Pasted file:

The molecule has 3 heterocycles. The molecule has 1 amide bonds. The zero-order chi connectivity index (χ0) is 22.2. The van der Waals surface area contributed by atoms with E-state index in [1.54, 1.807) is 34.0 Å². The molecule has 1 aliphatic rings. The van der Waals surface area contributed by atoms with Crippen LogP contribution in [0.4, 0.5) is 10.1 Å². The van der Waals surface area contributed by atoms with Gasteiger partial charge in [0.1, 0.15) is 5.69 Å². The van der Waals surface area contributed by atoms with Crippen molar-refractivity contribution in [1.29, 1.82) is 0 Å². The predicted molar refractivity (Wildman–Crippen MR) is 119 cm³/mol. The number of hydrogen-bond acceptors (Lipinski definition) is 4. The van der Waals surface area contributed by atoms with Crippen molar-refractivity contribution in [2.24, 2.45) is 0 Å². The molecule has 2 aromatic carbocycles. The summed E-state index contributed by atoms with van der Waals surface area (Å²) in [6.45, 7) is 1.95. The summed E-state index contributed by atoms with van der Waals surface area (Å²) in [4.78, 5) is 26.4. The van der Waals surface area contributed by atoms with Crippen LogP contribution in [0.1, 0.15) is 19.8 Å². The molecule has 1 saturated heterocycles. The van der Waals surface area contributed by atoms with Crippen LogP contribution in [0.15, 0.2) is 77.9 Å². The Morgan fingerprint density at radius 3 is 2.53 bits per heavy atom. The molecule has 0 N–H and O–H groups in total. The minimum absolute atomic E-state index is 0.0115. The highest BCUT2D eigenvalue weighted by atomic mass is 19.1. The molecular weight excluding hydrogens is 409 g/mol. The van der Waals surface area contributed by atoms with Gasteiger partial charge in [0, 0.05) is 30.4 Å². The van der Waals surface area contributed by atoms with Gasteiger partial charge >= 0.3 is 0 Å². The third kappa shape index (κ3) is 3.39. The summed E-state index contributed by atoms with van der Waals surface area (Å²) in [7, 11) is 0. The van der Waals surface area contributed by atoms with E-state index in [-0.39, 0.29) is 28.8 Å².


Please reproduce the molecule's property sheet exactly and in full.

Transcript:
The molecule has 3 heterocycles. The molecule has 1 amide bonds. The zero-order chi connectivity index (χ0) is 22.2. The van der Waals surface area contributed by atoms with E-state index in [1.54, 1.807) is 34.0 Å². The molecule has 1 aliphatic rings. The van der Waals surface area contributed by atoms with Crippen LogP contribution in [0.4, 0.5) is 10.1 Å². The van der Waals surface area contributed by atoms with Gasteiger partial charge in [0.1, 0.15) is 5.69 Å². The van der Waals surface area contributed by atoms with Crippen molar-refractivity contribution in [1.29, 1.82) is 0 Å². The predicted molar refractivity (Wildman–Crippen MR) is 119 cm³/mol. The number of hydrogen-bond acceptors (Lipinski definition) is 4. The van der Waals surface area contributed by atoms with Crippen molar-refractivity contribution in [2.24, 2.45) is 0 Å². The molecule has 2 aromatic carbocycles. The summed E-state index contributed by atoms with van der Waals surface area (Å²) in [6.45, 7) is 1.95. The summed E-state index contributed by atoms with van der Waals surface area (Å²) in [4.78, 5) is 26.4. The van der Waals surface area contributed by atoms with Crippen LogP contribution in [0.1, 0.15) is 19.8 Å². The molecule has 1 saturated heterocycles. The van der Waals surface area contributed by atoms with Crippen LogP contribution in [0.15, 0.2) is 77.9 Å². The Morgan fingerprint density at radius 3 is 2.53 bits per heavy atom. The molecule has 0 N–H and O–H groups in total. The minimum absolute atomic E-state index is 0.0115. The highest BCUT2D eigenvalue weighted by atomic mass is 19.1. The molecular weight excluding hydrogens is 409 g/mol. The van der Waals surface area contributed by atoms with Gasteiger partial charge in [0, 0.05) is 30.4 Å². The van der Waals surface area contributed by atoms with Gasteiger partial charge >= 0.3 is 0 Å². The third kappa shape index (κ3) is 3.39. The summed E-state index contributed by atoms with van der Waals surface area (Å²) in [7, 11) is 0. The van der Waals surface area contributed by atoms with E-state index in [-0.39, 0.29) is 28.8 Å².